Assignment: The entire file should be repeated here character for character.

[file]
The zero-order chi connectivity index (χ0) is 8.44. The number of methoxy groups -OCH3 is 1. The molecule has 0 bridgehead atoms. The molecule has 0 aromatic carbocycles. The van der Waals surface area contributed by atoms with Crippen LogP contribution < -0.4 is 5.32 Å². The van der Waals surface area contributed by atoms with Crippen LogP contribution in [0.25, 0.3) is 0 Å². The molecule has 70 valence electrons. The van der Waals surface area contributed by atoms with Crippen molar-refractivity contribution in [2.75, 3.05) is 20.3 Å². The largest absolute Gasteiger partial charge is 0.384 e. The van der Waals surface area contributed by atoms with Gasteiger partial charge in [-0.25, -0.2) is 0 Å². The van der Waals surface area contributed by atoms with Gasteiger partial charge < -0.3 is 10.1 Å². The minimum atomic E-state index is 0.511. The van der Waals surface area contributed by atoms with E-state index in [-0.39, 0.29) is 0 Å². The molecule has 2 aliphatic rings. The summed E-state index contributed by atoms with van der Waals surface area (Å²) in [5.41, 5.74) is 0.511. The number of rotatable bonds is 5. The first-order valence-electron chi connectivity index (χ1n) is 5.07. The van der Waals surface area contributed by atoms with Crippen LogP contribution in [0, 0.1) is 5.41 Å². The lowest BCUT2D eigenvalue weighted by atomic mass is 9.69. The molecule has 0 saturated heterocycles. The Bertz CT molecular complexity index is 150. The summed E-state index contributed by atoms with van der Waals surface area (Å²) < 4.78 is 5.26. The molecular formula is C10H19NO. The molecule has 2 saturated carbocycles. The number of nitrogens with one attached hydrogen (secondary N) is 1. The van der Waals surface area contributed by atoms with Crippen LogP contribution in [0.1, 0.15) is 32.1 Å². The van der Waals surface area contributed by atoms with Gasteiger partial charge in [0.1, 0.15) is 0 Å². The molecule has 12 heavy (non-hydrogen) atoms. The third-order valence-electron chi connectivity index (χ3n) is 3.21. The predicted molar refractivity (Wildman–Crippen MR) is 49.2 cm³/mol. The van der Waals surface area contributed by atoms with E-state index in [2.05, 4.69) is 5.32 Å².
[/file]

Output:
The zero-order chi connectivity index (χ0) is 8.44. The number of methoxy groups -OCH3 is 1. The molecule has 0 bridgehead atoms. The molecule has 0 aromatic carbocycles. The van der Waals surface area contributed by atoms with Crippen LogP contribution < -0.4 is 5.32 Å². The van der Waals surface area contributed by atoms with Crippen LogP contribution in [0.25, 0.3) is 0 Å². The molecule has 70 valence electrons. The van der Waals surface area contributed by atoms with Crippen molar-refractivity contribution in [2.75, 3.05) is 20.3 Å². The largest absolute Gasteiger partial charge is 0.384 e. The van der Waals surface area contributed by atoms with Gasteiger partial charge in [-0.25, -0.2) is 0 Å². The van der Waals surface area contributed by atoms with Gasteiger partial charge < -0.3 is 10.1 Å². The minimum atomic E-state index is 0.511. The van der Waals surface area contributed by atoms with E-state index in [-0.39, 0.29) is 0 Å². The molecule has 2 aliphatic rings. The summed E-state index contributed by atoms with van der Waals surface area (Å²) in [5.41, 5.74) is 0.511. The number of rotatable bonds is 5. The first-order valence-electron chi connectivity index (χ1n) is 5.07. The van der Waals surface area contributed by atoms with Crippen LogP contribution in [0, 0.1) is 5.41 Å². The lowest BCUT2D eigenvalue weighted by atomic mass is 9.69. The molecule has 0 saturated heterocycles. The Bertz CT molecular complexity index is 150. The summed E-state index contributed by atoms with van der Waals surface area (Å²) < 4.78 is 5.26. The molecular formula is C10H19NO. The molecule has 2 saturated carbocycles. The number of nitrogens with one attached hydrogen (secondary N) is 1. The van der Waals surface area contributed by atoms with Crippen LogP contribution in [0.1, 0.15) is 32.1 Å². The van der Waals surface area contributed by atoms with Gasteiger partial charge in [0.1, 0.15) is 0 Å². The molecule has 12 heavy (non-hydrogen) atoms. The third-order valence-electron chi connectivity index (χ3n) is 3.21. The predicted molar refractivity (Wildman–Crippen MR) is 49.2 cm³/mol. The van der Waals surface area contributed by atoms with E-state index in [2.05, 4.69) is 5.32 Å².